Wyoming distribution map
Despite its local distribution in sand prairies and in smaller open tracts of sandy land, the narrowwinged sand grasshopper ranges widely in North America. It lives in vegetated sand dunes, blowouts, and banks of streams and lakes. Vegetation in the sand prairie consists of thin stands of tall, mid, and short grasses and a variety of forbs. Common species include sand bluestem and prairie sandreed (tall grasses); needleandthread, sand dropseed, little bluestem, prairie junegrass, and western wheatgrass (mid grasses); blue grama and sun sedge (short grass and sedge); scarlet globemallow, slimflower scurfpea, and western ragweed (forbs); and sand sagebrush (shrub). In regions of sand and sandy loam soils this grasshopper also inhabits roadsides, edges of crop fields, and weedy fields of the Conservation Reserve Program (CRP). Large populations may build up in these disturbed sites.
Populations of this grasshopper, as well as certain other species of Melanoplus, build up in roadside vegetation and in abandoned fields, posing a hazard for adjacent fields of winter wheat. In Ontario, infestations have damaged grain crops grown in sandy soil.
Of the three size divisions of grasshoppers, the narrowwinged sand grasshopper belongs to the middle group. Live weight of males and females from a sand prairie of eastern Wyoming averaged 271 mg and 381 mg, respectively (dry weight of males averaged 82 mg and females averaged 121 mg).
In two-choice food tests, the narrowwinged sand grasshopper showed a preference for petals of sunflower, leaves of dandelion, downy brome, and alfalfa, and a lack of preference for blue grama, western wheatgrass, yellow sweetclover, kochia, lambsquarters, and tumble mustard. These results indicate that this grasshopper, although polyphagous, discriminates among food plants and may feed heavily on grasses only when preferred forbs are unavailable.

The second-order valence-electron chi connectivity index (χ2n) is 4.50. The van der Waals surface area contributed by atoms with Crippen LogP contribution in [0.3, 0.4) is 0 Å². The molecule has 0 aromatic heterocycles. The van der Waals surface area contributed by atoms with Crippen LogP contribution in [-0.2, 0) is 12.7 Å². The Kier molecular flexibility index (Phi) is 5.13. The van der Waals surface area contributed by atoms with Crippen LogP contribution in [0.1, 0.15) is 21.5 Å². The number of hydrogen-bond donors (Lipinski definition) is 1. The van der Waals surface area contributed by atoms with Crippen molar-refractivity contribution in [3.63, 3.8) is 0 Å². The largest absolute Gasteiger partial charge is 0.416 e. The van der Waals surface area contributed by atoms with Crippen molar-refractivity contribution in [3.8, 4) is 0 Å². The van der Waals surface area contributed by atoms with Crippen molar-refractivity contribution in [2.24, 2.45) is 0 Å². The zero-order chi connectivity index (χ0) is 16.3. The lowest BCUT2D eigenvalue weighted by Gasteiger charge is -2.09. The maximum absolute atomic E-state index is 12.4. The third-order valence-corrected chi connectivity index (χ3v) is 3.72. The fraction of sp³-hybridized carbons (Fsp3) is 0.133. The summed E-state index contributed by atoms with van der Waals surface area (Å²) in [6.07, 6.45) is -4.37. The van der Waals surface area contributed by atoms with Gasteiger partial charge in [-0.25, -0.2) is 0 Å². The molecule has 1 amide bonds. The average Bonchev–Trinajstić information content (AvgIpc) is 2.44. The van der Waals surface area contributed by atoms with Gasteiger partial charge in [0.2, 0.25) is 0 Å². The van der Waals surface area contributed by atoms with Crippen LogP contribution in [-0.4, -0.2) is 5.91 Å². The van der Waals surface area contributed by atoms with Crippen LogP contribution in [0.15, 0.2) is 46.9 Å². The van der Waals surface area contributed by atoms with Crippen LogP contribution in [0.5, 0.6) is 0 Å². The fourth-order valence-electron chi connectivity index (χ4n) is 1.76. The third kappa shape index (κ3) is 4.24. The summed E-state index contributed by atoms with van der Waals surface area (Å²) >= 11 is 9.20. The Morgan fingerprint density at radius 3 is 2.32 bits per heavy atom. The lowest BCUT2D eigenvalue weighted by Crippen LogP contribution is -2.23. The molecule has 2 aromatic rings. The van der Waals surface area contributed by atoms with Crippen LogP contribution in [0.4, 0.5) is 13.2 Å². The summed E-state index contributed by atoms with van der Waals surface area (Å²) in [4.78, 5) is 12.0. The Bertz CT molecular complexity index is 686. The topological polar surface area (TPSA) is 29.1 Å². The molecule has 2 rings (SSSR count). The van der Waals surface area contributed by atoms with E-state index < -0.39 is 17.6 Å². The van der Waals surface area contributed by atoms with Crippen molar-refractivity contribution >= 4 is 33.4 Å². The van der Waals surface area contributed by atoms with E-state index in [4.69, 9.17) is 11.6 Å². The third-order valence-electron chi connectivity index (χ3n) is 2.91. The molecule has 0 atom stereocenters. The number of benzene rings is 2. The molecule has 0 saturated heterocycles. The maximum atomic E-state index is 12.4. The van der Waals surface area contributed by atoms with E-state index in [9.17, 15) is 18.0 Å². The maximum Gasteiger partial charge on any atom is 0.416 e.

Few direct observations have been made of the feeding of the narrowwinged sand grasshopper. One female near the top of a lemon scurfpea plant was observed to feed on the edge and then the tip of the small lanceolate leaf. Another observation was made of two females with their heads buried in the composite center of common sunflower. They were presumably feeding on parts of the reddish brown disk flowers. Two observations were made of a fifth instar and an adult male feeding on ground litter. They crawled on the ground tasting litter and then stopped to feed. The fifth instar lifted a small piece of litter with the front tarsi and directed the food to its mouthparts.
Evidence for dispersal is the discovery of "accidentals" at high altitudes west of Boulder, Colorado. A distance of 13 miles separated the habitat of a resident population near Boulder and the site at 8,500 feet. Circumstantial evidence of its ability to disperse is also found in its distribution in eastern Wyoming. The species is present in sandy roadside habitats and CRP land, while it is absent in surrounding mixedgrass prairie. Migrating swarms of this grasshopper have not been observed.
The nymphs are identifiable by their structure, color patterns, and shape (Fig. 1-5).
1. Head with face nearly vertical, head usually tan but sometimes green and usually with numerous brown spots; frontal costa without brown spots in center but with brown spots on the carinae; compound eye fuscous with numerous light spots; antennae filiform and fuscous, each segment ringed anteriorly pale yellow.
2. Pronotum with lateral lobes usually tan or cream (sometimes green) and with several to many brown spots; disk of pronotum tan or green with numerous brown spots imparting a dark contrast to the lighter lateral lobes, this dorsal dark band extends posteriorly to the end of the abdomen.